2012 Kopolow and Friedman Award Winners
The Harvey A. Friedman Center for Aging presented the 2012 Alene and Meyer Kopolow Award to Tanya Wildes, MD and the Dorismae and Harvey A. Friedman Award to James Williams at the 12th Annual Friedman Lecture on Monday, April 30.
2012 Kopolow Recipient: Tanya Wildes, MD
Dr. Wildes is Assistant Professor of Medicine in the Division of Medical Oncology. She graduated from Washington University School of Medicine in 2002. She completed residency in internal medicine and fellowships in hematology/oncology and geriatrics, all at Washington University.
Dr. Wildes’s interest in aging began during her hematology/oncology fellowship when she noted that risk of side effects of chemotherapy were clearly not related to age alone. She observed that paradigms for decision-making in oncology did not incorporate other aspects of an older adult’s health, including comorbidities or functional status. She then undertook fellowship training in geriatrics to learn more about the assessment and care of older adults, to bring those skills to her research and the oncology clinic.
As a scholar in the KM1 Comparative Effectiveness Research Career Development Program, her current research focuses on incorporating geriatric assessment into the evaluation of older adults with cancer to develop prognostic models of chemotherapy toxicity in older adults. Her long-term career goal is to care for senior adults with cancer and to perform patient-oriented research to improve their clinical care.
2012 Friedman Award Winner: James Williams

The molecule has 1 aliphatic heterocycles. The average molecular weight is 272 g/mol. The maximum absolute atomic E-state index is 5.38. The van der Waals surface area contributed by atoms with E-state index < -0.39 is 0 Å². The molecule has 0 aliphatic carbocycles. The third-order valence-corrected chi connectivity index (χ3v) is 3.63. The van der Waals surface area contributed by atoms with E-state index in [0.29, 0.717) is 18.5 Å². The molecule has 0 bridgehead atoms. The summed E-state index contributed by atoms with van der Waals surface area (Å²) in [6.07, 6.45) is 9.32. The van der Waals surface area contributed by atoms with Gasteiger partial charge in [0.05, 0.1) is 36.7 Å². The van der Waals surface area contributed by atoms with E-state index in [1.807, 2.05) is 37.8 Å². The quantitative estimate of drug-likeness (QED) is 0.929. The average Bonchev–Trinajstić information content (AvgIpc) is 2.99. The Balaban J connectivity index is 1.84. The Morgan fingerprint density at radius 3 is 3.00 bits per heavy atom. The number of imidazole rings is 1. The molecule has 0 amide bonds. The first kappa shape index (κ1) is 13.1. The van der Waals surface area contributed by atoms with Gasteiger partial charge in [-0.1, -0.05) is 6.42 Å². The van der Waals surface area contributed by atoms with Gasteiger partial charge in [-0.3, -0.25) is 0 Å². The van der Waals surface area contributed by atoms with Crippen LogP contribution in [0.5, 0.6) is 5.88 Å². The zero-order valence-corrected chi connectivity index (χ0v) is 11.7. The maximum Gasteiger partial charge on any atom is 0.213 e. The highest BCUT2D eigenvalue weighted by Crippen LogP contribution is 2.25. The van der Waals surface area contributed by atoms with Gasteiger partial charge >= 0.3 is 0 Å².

James Williams has dedicated twenty years of his career in social work supporting “at-risk” populations. This dedication is exemplified through his work with the Memory and Aging Project Satellite (MAPS), sponsored by the Knight Alzheimer’s Disease Research Center at Washington University. MAPS works in collaboration with the St. Louis Area Agency on Aging.
Williams interacts predominantly with minority seniors and is responsible for identifying, recruiting, educating, and referring them to appropriate supportive services. He says, “research shows that Alzheimer’s affects the minority population at a higher rate. Our efforts in the community over the past twenty years have heightened minority trust and awareness. The ultimate goal is to encourage participants to complete an assessment in the Memory and Aging Project. A byproduct of this goal is that seniors will benefit from effective diagnosis, therapy, and the eventual cure for Alzheimer’s.” Williams’s passion for his work has greatly enhanced the lives of those he serves.
James Williams received a Bachelor of Arts in social sciences from Southern Illinois University, Edwardsville and a Masters of Arts in public administration from Webster University. His numerous awards include the ADRC African Americans Memory and Aging Research Award and a Resolution from the Missouri House of Representatives for Work with Alzheimer’s Disease.